There's a funny page in Maxine Hong Kingston's book "Woman Warrior" when she finds out that the Chinese she speaks is intelligible only in Sacramento and one small area of South China.


Posted by: John Emerson | Link to this comment | 09- 8-07 3:38 PM
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191: the first in the pair is the way people try to pronounce them "correctly", the second is the way everyone pronounces them. Maybe it's especially grating in Los Angeles because the mother tongue lives there.

Mayor Yorty used to pronounce "Angeles" with a hard g; no one does that after all, but no one slips "Los AHN-chel-les" into casual English conversation, either.

The one that got me for the longest time was La Cienega.


Posted by: Wrongshore | Link to this comment | 09- 8-07 3:38 PM
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202: The Firesign Theatre too.


Posted by: John Emerson | Link to this comment | 09- 8-07 3:40 PM
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On Hillary, the thing I can't figure out is the notion that she's vastly more experienced than Obama. I don't really see it, but it sure has stuck.


Posted by: Stanley | Link to this comment | 09- 8-07 3:40 PM
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204: I'll give her course credit for eight years of first lady. She wasn't just decorating.


Posted by: Wrongshore | Link to this comment | 09- 8-07 3:42 PM
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205: Sure, but Obama was doing political stuff then, too. Political stuff of a different nature, but political nonetheless.


Posted by: Stanley | Link to this comment | 09- 8-07 3:42 PM
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I not infrequently just ask when faced with a word whose pronunciation has been unclear to me.

That can put people on the spot, of course.

Generally, though, you don't want to be walking into some kinds of breakfast joints and be asking for a "scon" in order to have to negotiate a series of blank-eyed "What? What?" questions from the waitstaff.


Posted by: parsimon | Link to this comment | 09- 8-07 3:42 PM
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I just ask too, and don't have embarrassments much anymore, I think because I don't care as much as I once did to look knowledgeable. Everybody's ignorant and idiosyncratic sooner or later.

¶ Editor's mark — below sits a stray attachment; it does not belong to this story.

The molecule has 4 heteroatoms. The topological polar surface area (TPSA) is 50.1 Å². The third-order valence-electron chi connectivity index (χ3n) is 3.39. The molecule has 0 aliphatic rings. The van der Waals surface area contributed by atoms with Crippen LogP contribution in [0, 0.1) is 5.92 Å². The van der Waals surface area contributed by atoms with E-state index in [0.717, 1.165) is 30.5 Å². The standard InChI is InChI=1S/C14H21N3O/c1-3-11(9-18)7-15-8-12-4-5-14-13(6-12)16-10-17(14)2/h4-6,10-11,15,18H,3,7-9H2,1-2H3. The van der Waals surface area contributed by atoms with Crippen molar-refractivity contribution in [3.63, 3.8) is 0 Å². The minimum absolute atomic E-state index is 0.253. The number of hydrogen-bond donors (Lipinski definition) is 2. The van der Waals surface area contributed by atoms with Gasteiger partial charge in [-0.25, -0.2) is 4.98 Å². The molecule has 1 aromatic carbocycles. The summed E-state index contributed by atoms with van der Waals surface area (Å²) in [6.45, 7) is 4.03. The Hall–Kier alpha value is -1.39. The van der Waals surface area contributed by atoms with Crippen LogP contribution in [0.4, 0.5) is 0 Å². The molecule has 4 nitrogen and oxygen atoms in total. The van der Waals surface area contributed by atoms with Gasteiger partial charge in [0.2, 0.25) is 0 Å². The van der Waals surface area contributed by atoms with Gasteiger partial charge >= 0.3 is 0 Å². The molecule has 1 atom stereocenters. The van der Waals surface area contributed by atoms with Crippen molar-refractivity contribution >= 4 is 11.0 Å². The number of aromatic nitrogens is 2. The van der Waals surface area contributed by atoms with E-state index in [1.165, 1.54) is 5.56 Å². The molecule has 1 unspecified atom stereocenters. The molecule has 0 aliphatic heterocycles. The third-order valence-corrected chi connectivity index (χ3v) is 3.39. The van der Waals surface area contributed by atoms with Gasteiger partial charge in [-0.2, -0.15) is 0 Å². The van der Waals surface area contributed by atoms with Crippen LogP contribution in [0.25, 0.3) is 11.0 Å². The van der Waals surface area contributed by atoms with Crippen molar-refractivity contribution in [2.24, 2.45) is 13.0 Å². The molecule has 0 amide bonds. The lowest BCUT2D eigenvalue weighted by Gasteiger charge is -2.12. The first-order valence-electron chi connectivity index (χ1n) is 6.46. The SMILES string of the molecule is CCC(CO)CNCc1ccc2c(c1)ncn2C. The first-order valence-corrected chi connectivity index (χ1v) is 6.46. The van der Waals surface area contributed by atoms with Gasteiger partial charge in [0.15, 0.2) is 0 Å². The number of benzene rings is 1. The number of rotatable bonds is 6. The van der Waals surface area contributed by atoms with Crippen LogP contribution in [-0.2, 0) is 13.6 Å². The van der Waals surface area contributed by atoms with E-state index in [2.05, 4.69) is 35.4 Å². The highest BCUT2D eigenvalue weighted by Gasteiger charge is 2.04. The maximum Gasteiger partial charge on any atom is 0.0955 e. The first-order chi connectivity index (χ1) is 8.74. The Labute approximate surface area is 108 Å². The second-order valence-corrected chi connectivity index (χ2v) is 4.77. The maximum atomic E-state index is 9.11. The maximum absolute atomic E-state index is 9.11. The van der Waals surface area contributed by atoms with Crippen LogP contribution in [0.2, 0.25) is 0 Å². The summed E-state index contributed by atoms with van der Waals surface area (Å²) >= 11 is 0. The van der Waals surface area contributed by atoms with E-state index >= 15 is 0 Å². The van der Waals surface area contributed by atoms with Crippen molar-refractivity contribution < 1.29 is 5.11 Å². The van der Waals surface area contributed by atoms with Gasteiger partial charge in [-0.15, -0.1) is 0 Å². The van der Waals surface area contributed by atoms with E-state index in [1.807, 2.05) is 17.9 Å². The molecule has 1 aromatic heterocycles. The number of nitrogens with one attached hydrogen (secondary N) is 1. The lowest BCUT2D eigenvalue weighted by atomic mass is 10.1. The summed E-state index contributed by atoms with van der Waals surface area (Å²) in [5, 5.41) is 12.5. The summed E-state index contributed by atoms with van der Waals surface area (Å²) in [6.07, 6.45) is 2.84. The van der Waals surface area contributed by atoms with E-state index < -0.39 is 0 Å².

Posted by: I don't pay | Link to this comment | 09- 8-07 3:50 PM
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Does anyone still talk unaffectedly, w/o airquotes, about Flemmings and Walloons

what else would you call them? "Flemish-speaking Belgians" and "French-speaking Belgians"?

, or call Levanto Leghorn?

Whoa, that's weird.

Generally, though, you don't want to be walking into some kinds of breakfast joints and be asking for a "scon" in order to have to negotiate a series of blank-eyed "What? What?" questions from the waitstaff.

Ah, but if I just say "Can I have one of those blackberry scons", it's obvious what I mean.


Posted by: Cryptic Ned | Link to this comment | 09- 8-07 3:51 PM
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I found Concordance clunky, and its associated viewer, Opticon, feature poor.

You ain't just whistling dixie. Man that software blows.


Posted by: ben w-lfs-n | Link to this comment | 09- 8-07 3:52 PM
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206: Of all non-incumbents who have ever run, I would say that Hillary's experience was more germane to the Presidency than all but the current Vice President and maybe the one before him.


Posted by: Wrongshore | Link to this comment | 09- 8-07 3:55 PM
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I would say Flemish and Wallonian if not trying to be funny. When talking about Leon Degrelle, not a laughing matter, I say Wallonian.


Posted by: I don't pay | Link to this comment | 09- 8-07 3:56 PM
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203:
He walks again, by night. Out of the fog, into the smog. Ruthlessly ....


Posted by: joel hanes | Link to this comment | 09- 8-07 3:58 PM
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Once I was trying to buy salami at a deli counter in Athens and the helpful dude said to me "you can say to me in english". And then I did.


Posted by: ben w-lfs-n | Link to this comment | 09- 8-07 4:00 PM